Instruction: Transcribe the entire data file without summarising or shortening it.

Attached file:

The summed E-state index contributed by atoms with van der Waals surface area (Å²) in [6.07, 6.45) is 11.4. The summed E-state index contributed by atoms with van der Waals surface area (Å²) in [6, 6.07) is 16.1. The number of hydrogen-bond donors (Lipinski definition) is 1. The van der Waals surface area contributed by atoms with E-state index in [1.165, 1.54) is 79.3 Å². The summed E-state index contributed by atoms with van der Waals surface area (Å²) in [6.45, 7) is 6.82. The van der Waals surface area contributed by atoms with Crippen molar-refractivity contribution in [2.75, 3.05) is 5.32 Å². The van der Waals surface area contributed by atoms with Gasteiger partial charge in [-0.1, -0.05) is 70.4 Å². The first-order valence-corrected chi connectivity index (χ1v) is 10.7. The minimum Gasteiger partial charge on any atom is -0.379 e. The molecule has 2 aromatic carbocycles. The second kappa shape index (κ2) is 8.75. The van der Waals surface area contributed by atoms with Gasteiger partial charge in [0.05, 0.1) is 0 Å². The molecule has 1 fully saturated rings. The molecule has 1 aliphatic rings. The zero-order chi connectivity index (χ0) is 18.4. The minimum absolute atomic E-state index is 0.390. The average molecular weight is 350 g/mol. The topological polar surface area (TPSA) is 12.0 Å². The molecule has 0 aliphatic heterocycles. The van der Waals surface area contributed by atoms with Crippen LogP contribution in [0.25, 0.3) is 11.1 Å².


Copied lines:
The summed E-state index contributed by atoms with van der Waals surface area (Å²) in [6.07, 6.45) is 11.4. The summed E-state index contributed by atoms with van der Waals surface area (Å²) in [6, 6.07) is 16.1. The number of hydrogen-bond donors (Lipinski definition) is 1. The van der Waals surface area contributed by atoms with E-state index in [1.165, 1.54) is 79.3 Å². The summed E-state index contributed by atoms with van der Waals surface area (Å²) in [6.45, 7) is 6.82. The van der Waals surface area contributed by atoms with Crippen molar-refractivity contribution in [2.75, 3.05) is 5.32 Å². The van der Waals surface area contributed by atoms with Gasteiger partial charge in [-0.1, -0.05) is 70.4 Å². The first-order valence-corrected chi connectivity index (χ1v) is 10.7. The minimum Gasteiger partial charge on any atom is -0.379 e. The molecule has 2 aromatic carbocycles. The second kappa shape index (κ2) is 8.75. The van der Waals surface area contributed by atoms with Gasteiger partial charge in [0.05, 0.1) is 0 Å². The molecule has 1 fully saturated rings. The molecule has 1 aliphatic rings. The zero-order chi connectivity index (χ0) is 18.4. The minimum absolute atomic E-state index is 0.390. The average molecular weight is 350 g/mol. The topological polar surface area (TPSA) is 12.0 Å². The molecule has 0 aliphatic heterocycles. The van der Waals surface area contributed by atoms with Crippen LogP contribution in [0.25, 0.3) is 11.1 Å².